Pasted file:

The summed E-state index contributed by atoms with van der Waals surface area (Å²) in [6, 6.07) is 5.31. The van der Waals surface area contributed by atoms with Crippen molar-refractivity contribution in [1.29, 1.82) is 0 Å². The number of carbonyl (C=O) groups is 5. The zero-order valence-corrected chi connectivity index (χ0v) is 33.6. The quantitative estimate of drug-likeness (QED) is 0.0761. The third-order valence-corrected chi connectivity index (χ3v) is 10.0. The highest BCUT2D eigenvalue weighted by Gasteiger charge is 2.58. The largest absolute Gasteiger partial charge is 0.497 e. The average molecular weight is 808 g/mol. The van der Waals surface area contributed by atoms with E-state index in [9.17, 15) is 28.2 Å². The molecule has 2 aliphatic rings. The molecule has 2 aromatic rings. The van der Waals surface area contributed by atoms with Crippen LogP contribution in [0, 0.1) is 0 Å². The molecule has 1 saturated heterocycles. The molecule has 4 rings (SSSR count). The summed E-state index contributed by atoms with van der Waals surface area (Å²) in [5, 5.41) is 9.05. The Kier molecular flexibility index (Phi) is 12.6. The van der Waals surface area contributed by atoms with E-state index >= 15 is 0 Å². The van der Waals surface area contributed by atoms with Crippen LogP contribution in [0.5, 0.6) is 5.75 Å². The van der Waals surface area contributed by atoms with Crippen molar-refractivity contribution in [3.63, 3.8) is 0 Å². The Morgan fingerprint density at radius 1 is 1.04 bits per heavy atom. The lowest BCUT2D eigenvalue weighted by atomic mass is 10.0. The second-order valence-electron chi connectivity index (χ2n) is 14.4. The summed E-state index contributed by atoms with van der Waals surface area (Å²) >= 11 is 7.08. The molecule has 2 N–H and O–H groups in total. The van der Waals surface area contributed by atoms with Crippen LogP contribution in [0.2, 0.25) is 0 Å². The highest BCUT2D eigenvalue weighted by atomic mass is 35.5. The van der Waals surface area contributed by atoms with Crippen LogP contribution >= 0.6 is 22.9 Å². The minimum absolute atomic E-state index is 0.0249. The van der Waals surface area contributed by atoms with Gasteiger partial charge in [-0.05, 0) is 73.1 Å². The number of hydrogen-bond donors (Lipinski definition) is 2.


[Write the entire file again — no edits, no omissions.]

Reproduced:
The summed E-state index contributed by atoms with van der Waals surface area (Å²) in [6, 6.07) is 5.31. The van der Waals surface area contributed by atoms with Crippen molar-refractivity contribution in [1.29, 1.82) is 0 Å². The number of carbonyl (C=O) groups is 5. The zero-order valence-corrected chi connectivity index (χ0v) is 33.6. The quantitative estimate of drug-likeness (QED) is 0.0761. The third-order valence-corrected chi connectivity index (χ3v) is 10.0. The highest BCUT2D eigenvalue weighted by Gasteiger charge is 2.58. The largest absolute Gasteiger partial charge is 0.497 e. The average molecular weight is 808 g/mol. The van der Waals surface area contributed by atoms with E-state index in [9.17, 15) is 28.2 Å². The molecule has 2 aliphatic rings. The molecule has 2 aromatic rings. The van der Waals surface area contributed by atoms with Crippen LogP contribution in [0, 0.1) is 0 Å². The molecule has 1 saturated heterocycles. The molecule has 4 rings (SSSR count). The summed E-state index contributed by atoms with van der Waals surface area (Å²) in [5, 5.41) is 9.05. The Kier molecular flexibility index (Phi) is 12.6. The van der Waals surface area contributed by atoms with E-state index >= 15 is 0 Å². The van der Waals surface area contributed by atoms with Crippen LogP contribution in [0.5, 0.6) is 5.75 Å². The van der Waals surface area contributed by atoms with Crippen molar-refractivity contribution in [3.63, 3.8) is 0 Å². The Morgan fingerprint density at radius 1 is 1.04 bits per heavy atom. The lowest BCUT2D eigenvalue weighted by atomic mass is 10.0. The second-order valence-electron chi connectivity index (χ2n) is 14.4. The summed E-state index contributed by atoms with van der Waals surface area (Å²) >= 11 is 7.08. The molecule has 2 N–H and O–H groups in total. The van der Waals surface area contributed by atoms with Crippen LogP contribution in [0.2, 0.25) is 0 Å². The highest BCUT2D eigenvalue weighted by atomic mass is 35.5. The van der Waals surface area contributed by atoms with Crippen LogP contribution >= 0.6 is 22.9 Å². The minimum absolute atomic E-state index is 0.0249. The van der Waals surface area contributed by atoms with Gasteiger partial charge in [-0.05, 0) is 73.1 Å². The number of hydrogen-bond donors (Lipinski definition) is 2.